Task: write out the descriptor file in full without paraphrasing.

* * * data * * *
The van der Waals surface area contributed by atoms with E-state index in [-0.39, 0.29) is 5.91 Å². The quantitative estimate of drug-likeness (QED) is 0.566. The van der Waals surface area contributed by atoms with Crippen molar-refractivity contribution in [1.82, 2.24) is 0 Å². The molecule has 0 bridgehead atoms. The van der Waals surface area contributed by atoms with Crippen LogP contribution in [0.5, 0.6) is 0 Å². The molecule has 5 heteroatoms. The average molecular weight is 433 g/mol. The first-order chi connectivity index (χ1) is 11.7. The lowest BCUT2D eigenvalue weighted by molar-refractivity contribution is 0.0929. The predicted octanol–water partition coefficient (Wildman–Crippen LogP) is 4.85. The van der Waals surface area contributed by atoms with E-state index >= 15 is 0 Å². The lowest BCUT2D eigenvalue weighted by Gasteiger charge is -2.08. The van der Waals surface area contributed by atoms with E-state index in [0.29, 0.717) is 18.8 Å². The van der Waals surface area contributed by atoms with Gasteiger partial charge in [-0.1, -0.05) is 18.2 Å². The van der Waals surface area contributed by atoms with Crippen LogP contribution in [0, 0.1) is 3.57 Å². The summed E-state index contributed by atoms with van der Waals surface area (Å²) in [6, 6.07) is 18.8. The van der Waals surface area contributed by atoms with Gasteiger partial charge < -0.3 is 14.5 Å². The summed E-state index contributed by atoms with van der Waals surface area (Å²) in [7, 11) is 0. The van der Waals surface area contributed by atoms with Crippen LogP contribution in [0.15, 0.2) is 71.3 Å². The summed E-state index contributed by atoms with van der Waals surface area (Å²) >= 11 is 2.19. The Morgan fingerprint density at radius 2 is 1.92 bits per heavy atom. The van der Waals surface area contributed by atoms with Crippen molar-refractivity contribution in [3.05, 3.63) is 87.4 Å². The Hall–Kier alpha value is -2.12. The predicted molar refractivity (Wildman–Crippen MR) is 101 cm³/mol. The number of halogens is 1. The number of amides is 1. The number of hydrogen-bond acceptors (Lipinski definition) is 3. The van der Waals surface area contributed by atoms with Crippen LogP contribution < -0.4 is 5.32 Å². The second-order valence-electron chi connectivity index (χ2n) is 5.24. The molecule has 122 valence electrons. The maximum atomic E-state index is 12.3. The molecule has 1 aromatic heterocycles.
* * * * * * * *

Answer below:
The van der Waals surface area contributed by atoms with E-state index in [-0.39, 0.29) is 5.91 Å². The quantitative estimate of drug-likeness (QED) is 0.566. The van der Waals surface area contributed by atoms with Crippen molar-refractivity contribution in [1.82, 2.24) is 0 Å². The molecule has 0 bridgehead atoms. The van der Waals surface area contributed by atoms with Crippen LogP contribution in [0.5, 0.6) is 0 Å². The molecule has 5 heteroatoms. The average molecular weight is 433 g/mol. The first-order chi connectivity index (χ1) is 11.7. The lowest BCUT2D eigenvalue weighted by molar-refractivity contribution is 0.0929. The predicted octanol–water partition coefficient (Wildman–Crippen LogP) is 4.85. The van der Waals surface area contributed by atoms with E-state index >= 15 is 0 Å². The lowest BCUT2D eigenvalue weighted by Gasteiger charge is -2.08. The van der Waals surface area contributed by atoms with E-state index in [0.29, 0.717) is 18.8 Å². The van der Waals surface area contributed by atoms with Gasteiger partial charge in [-0.1, -0.05) is 18.2 Å². The van der Waals surface area contributed by atoms with Crippen LogP contribution in [0, 0.1) is 3.57 Å². The summed E-state index contributed by atoms with van der Waals surface area (Å²) in [6, 6.07) is 18.8. The van der Waals surface area contributed by atoms with Gasteiger partial charge < -0.3 is 14.5 Å². The summed E-state index contributed by atoms with van der Waals surface area (Å²) in [7, 11) is 0. The van der Waals surface area contributed by atoms with Crippen LogP contribution in [0.15, 0.2) is 71.3 Å². The summed E-state index contributed by atoms with van der Waals surface area (Å²) >= 11 is 2.19. The Morgan fingerprint density at radius 2 is 1.92 bits per heavy atom. The van der Waals surface area contributed by atoms with Crippen molar-refractivity contribution in [3.05, 3.63) is 87.4 Å². The Hall–Kier alpha value is -2.12. The predicted molar refractivity (Wildman–Crippen MR) is 101 cm³/mol. The number of halogens is 1. The number of amides is 1. The number of hydrogen-bond acceptors (Lipinski definition) is 3. The van der Waals surface area contributed by atoms with Crippen LogP contribution < -0.4 is 5.32 Å². The second-order valence-electron chi connectivity index (χ2n) is 5.24. The molecule has 122 valence electrons. The maximum atomic E-state index is 12.3. The molecule has 1 aromatic heterocycles.